Gaza, also called Azzah, is first mentioned in Genesis as one of the border cities of Canaan (Genesis 10:15–19). The city was on the border of Israel and Egypt in the southwest part of Israel near the Mediterranean Sea. Gaza is one of the oldest cities in history. The name Gaza means “strong,” which is a fitting name considering the city’s strongholds and fortifications for protection.
Gaza was a city associated with the Philistines. Originally, the Avvites lived in Gaza, but the Caphtorites displaced them and settled in the city (Deuteronomy 2:23). The Philistines were most likely identical or related to the Caphtorites, who came from Crete. The ancient Philistines had traveled to Canaan from a coastal region (Jeremiah 47:4), so it’s quite possible that they originally came from Crete.
In the time of Joshua, the Israelites conquered the land “from Kadesh Barnea to Gaza and from the whole region of Goshen to Gibeon” (Joshua 10:41). The tribe of Judah inherited Gaza, and they were able to keep the city for a short time before it fell back into the hands of the Philistines (Judges 1:18). By the time of Samson’s judgeship, the Philistines were living in and controlling Gaza (Judges 16:1). When Samson visited Gaza, the people there planned to kill him, but he escaped and carried off the city gates (Judges 16:1–3). After Delilah tricked Samson into divulging the secret of his strength, the Philistines captured him and took him to a prison in Gaza (Judges 16:21). Later, Samson regained his strength from the Lord and pushed down the pillars of Dagon’s temple, destroying the edifice and killing many Philistines in the process (Judges 16:23–30).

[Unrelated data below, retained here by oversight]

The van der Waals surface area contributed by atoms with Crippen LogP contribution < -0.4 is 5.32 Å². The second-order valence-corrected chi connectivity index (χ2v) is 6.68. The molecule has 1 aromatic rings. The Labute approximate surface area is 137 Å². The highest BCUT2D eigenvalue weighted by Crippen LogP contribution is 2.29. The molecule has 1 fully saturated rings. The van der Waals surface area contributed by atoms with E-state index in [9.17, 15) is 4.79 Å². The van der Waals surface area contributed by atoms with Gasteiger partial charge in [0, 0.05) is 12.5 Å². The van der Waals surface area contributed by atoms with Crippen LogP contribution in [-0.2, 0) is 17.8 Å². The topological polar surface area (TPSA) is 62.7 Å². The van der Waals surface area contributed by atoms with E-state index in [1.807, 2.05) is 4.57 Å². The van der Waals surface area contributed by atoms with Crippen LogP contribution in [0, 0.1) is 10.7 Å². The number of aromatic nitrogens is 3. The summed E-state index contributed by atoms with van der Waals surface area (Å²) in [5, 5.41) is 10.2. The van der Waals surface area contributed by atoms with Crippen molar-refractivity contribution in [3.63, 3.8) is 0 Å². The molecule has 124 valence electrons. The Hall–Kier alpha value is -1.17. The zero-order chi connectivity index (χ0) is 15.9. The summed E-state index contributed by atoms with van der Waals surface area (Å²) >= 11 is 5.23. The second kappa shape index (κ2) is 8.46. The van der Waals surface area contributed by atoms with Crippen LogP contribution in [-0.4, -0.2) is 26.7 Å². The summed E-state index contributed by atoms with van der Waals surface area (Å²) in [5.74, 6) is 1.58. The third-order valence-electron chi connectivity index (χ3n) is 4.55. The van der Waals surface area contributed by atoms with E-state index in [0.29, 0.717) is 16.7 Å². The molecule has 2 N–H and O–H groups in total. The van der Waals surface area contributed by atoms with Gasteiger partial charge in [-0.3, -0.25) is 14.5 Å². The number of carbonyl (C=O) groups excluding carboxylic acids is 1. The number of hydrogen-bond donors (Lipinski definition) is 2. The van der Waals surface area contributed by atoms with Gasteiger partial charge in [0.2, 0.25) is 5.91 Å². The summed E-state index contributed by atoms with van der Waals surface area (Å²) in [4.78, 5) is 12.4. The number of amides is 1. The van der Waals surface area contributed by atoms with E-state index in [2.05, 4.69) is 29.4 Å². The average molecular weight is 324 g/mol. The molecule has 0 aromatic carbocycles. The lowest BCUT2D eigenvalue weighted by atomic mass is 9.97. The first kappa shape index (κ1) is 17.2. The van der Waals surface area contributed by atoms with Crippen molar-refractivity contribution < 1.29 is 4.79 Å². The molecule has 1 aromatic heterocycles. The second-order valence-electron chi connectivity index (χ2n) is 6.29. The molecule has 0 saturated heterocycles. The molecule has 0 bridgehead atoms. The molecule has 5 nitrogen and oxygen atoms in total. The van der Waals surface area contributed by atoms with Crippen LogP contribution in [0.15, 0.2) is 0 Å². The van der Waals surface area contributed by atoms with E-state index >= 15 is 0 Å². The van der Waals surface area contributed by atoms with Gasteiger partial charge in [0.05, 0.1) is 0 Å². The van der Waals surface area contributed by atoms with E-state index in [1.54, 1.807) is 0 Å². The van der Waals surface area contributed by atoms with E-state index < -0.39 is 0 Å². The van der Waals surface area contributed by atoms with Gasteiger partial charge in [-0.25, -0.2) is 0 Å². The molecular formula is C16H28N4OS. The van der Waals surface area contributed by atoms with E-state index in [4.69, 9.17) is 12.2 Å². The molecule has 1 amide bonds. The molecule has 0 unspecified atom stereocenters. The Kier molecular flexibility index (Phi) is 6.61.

The Philistines continued to control Gaza during the time of Samuel (see 1 Samuel 6:17). King Hezekiah won great victories over the Philistines, “as far as Gaza and its territory,” but did not conquer Gaza itself (2 Kings 18:8).
Gaza was a city associated with judgment. Jeremiah, Amos, Zephaniah, and Zechariah all prophesied judgment on Gaza because of the sin of the Philistines. Amos 1:6–7 records God’s judgment on Gaza: “For three transgressions of Gaza, and for four, I will not revoke the punishment, because they carried into exile a whole people to deliver them up to Edom. So I will send a fire upon the wall of Gaza, and it shall devour her strongholds” (ESV). Likewise, Jeremiah, Zephaniah, and Zechariah prophesied of Gaza’s destruction (Jeremiah 25:17–20; Zephaniah 2:4; Zechariah 9:5). King Sargon of Assyria conquered Gaza and probably destroyed it in 720 BC. Later, Alexander the Great destroyed the city again in 332 BC, after a lengthy battle. During the Maccabean period, Jonathan subjugated Gaza to Israel.
Gaza was a city associated with the spread of the gospel. The New Testament mentions Gaza once. An angel told Philip the evangelist to “go south to the road—the desert road—that goes down from Jerusalem to Gaza” (Acts 8:26). On the road to Gaza, Philip shared the gospel with an Ethiopian eunuch and subsequently baptized him (Acts 8:26–39). A city once filled with hostility toward the Lord served as a marking point for an Ethiopian to hear of and trust in the grace of God.
The Bible associates Gaza mainly with the Philistines. God had given the city to Judah, but the Israelites had failed to obey God in driving out the former occupants of Canaan (Numbers 33:51–53). Because of that disobedience, the Philistines and the city of Gaza remained a thorn in Israel’s side for centuries (see Judges 2:3).